By Shamillah Wilson
While women everywhere are now resisting and organising for change at every level, patriarchy is still alive and well and our freedom (or liberation) has proven to be illusory. More frighteningly, it is now evident that women’s progressive gains are under threat in southern Africa due to high levels of misogyny, which have the potential to unravel the political, legal and policy gains that women have secured, including significant representation in parliament.
In the diverse political cultures within the region, where intolerance, authoritarianism and sexism continue to thrive, women have striven to transform the situation by participating in the political sphere (through membership or participation in leadership structures). Yet there is a need to assess alternative ways for women to engage with power in all its social, economic and political permutations in order to ensure accountability in leadership, better exercise of power and more progressive crafting of policies. At this critical time, women’s organising also faces serious challenges if it is to help transform women’s lived
experience of power relations.
It is within this context that the following reflections on feminist movement building from the global level to the regional level are made. This paper identifies some of the dominant trends that currently characterise women’s organising and analyses key anchors and movement-building moments. These are then used as the basis to
extract some insights for southern African and followed by a set of recommendations that could be used as a basis to catalyse movement building in the region.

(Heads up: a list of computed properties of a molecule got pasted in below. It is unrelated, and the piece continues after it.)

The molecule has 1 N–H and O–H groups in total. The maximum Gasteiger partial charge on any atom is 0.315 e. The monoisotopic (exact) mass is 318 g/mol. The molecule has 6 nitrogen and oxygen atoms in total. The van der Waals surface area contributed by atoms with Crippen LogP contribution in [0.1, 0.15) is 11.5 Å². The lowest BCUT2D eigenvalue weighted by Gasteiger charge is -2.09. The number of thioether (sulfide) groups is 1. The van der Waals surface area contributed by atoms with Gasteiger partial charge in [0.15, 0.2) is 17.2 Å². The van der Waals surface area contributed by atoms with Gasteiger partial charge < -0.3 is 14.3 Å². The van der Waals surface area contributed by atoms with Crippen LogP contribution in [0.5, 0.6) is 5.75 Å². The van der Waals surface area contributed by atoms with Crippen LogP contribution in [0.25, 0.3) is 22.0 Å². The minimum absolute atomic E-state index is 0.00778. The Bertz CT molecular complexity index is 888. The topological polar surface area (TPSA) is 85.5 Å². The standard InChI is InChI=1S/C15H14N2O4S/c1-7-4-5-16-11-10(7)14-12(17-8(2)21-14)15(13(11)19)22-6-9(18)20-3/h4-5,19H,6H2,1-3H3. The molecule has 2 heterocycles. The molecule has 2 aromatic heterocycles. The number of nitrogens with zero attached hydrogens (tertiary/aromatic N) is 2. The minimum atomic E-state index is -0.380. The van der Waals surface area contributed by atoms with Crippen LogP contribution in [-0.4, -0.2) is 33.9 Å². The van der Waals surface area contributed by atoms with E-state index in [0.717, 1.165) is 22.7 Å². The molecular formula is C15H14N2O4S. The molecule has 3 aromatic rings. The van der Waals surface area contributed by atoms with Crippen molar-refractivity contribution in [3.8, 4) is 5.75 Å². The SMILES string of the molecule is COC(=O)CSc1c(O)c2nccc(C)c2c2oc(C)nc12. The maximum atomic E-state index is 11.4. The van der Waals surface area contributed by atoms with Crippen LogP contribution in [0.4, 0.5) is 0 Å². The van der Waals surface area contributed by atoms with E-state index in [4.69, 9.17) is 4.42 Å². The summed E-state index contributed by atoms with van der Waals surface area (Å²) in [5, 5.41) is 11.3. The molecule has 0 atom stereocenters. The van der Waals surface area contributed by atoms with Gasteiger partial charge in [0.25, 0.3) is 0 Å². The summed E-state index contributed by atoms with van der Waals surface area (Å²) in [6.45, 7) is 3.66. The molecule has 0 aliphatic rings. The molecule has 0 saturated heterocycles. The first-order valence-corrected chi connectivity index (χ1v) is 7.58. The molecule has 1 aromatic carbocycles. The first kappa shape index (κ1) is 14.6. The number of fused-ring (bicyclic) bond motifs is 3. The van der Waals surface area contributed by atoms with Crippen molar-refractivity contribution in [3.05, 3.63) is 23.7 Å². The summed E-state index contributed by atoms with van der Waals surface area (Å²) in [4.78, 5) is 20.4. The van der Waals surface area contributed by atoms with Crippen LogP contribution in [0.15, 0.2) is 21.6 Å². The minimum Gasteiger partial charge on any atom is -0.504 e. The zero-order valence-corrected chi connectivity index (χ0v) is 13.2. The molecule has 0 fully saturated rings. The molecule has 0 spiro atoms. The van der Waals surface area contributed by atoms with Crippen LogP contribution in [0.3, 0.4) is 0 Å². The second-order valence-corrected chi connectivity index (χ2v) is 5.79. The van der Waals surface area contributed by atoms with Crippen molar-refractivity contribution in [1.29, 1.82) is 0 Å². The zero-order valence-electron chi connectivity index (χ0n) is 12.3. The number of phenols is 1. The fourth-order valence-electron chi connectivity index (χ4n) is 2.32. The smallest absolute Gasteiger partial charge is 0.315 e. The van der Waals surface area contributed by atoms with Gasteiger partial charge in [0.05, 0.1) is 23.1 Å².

The paper does not make a distinction between feminist movements and women’s movements as these tend to be closely related. Gaidzanwa (2006) makes clear the distinctions between a women’s movement and a feminist movement. She defines a women’s movement as “a social movement constituting women who collectively decide to further interests specific to women, using perspectives that draw from and highlight their lived experiences.” As such, women’s movements tend to have a “reformist agenda: focused on women’s equal rights with men, and social and political rights on par with men.” On the other hand, Gaidzanwa defines a feminist movements as “often a smaller section within broader women’s movements, which tend to have a transformative agenda: going beyond opposition to patriarchy, to critiquing the architecture of oppression and the political struggle necessary to transform rather than reform the structural inequalities at national, regional and international
In this paper, the analysis draws on both feminist and women’s movements as the models, frameworks, challenges and experiences they haveused are often closely intertwined. In fact, in most discourses, these terms are used interchangeably, with women’s movements often equated to feminist movements or referred to broadly as women’s liberation movements in other contexts.
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